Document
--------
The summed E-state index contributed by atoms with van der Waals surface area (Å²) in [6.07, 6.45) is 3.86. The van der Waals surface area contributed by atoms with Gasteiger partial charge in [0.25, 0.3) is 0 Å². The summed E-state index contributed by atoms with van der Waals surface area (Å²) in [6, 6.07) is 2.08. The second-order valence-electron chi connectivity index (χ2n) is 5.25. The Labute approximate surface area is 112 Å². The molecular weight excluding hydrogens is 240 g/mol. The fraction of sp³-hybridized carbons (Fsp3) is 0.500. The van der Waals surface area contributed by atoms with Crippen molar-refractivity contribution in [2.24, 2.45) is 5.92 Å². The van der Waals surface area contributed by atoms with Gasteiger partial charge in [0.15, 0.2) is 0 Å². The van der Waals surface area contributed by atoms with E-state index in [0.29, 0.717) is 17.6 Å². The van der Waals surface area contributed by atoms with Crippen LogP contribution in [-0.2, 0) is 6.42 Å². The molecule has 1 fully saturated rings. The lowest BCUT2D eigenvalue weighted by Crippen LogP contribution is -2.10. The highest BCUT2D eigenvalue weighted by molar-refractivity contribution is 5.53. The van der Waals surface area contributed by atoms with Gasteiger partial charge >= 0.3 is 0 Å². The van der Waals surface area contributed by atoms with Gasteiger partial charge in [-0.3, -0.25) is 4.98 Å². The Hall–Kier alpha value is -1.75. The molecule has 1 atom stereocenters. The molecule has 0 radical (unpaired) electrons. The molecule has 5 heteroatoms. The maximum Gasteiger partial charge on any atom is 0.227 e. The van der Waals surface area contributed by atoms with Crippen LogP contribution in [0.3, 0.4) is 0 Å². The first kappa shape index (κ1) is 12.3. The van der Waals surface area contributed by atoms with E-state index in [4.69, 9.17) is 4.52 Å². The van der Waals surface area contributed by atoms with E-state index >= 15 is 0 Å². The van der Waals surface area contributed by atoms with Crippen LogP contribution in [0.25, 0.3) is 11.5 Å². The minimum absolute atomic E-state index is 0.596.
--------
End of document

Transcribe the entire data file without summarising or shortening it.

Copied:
The summed E-state index contributed by atoms with van der Waals surface area (Å²) in [6.07, 6.45) is 3.86. The van der Waals surface area contributed by atoms with Gasteiger partial charge in [0.25, 0.3) is 0 Å². The summed E-state index contributed by atoms with van der Waals surface area (Å²) in [6, 6.07) is 2.08. The second-order valence-electron chi connectivity index (χ2n) is 5.25. The Labute approximate surface area is 112 Å². The molecular weight excluding hydrogens is 240 g/mol. The fraction of sp³-hybridized carbons (Fsp3) is 0.500. The van der Waals surface area contributed by atoms with Crippen molar-refractivity contribution in [2.24, 2.45) is 5.92 Å². The van der Waals surface area contributed by atoms with Gasteiger partial charge in [0.15, 0.2) is 0 Å². The van der Waals surface area contributed by atoms with E-state index in [0.29, 0.717) is 17.6 Å². The van der Waals surface area contributed by atoms with Crippen LogP contribution in [-0.2, 0) is 6.42 Å². The molecule has 1 fully saturated rings. The lowest BCUT2D eigenvalue weighted by Crippen LogP contribution is -2.10. The highest BCUT2D eigenvalue weighted by molar-refractivity contribution is 5.53. The van der Waals surface area contributed by atoms with Gasteiger partial charge >= 0.3 is 0 Å². The van der Waals surface area contributed by atoms with Gasteiger partial charge in [-0.3, -0.25) is 4.98 Å². The Hall–Kier alpha value is -1.75. The molecule has 1 atom stereocenters. The molecule has 0 radical (unpaired) electrons. The molecule has 5 heteroatoms. The maximum Gasteiger partial charge on any atom is 0.227 e. The van der Waals surface area contributed by atoms with Crippen LogP contribution in [0.3, 0.4) is 0 Å². The first kappa shape index (κ1) is 12.3. The van der Waals surface area contributed by atoms with E-state index in [4.69, 9.17) is 4.52 Å². The van der Waals surface area contributed by atoms with E-state index >= 15 is 0 Å². The van der Waals surface area contributed by atoms with Crippen LogP contribution in [0.25, 0.3) is 11.5 Å². The minimum absolute atomic E-state index is 0.596.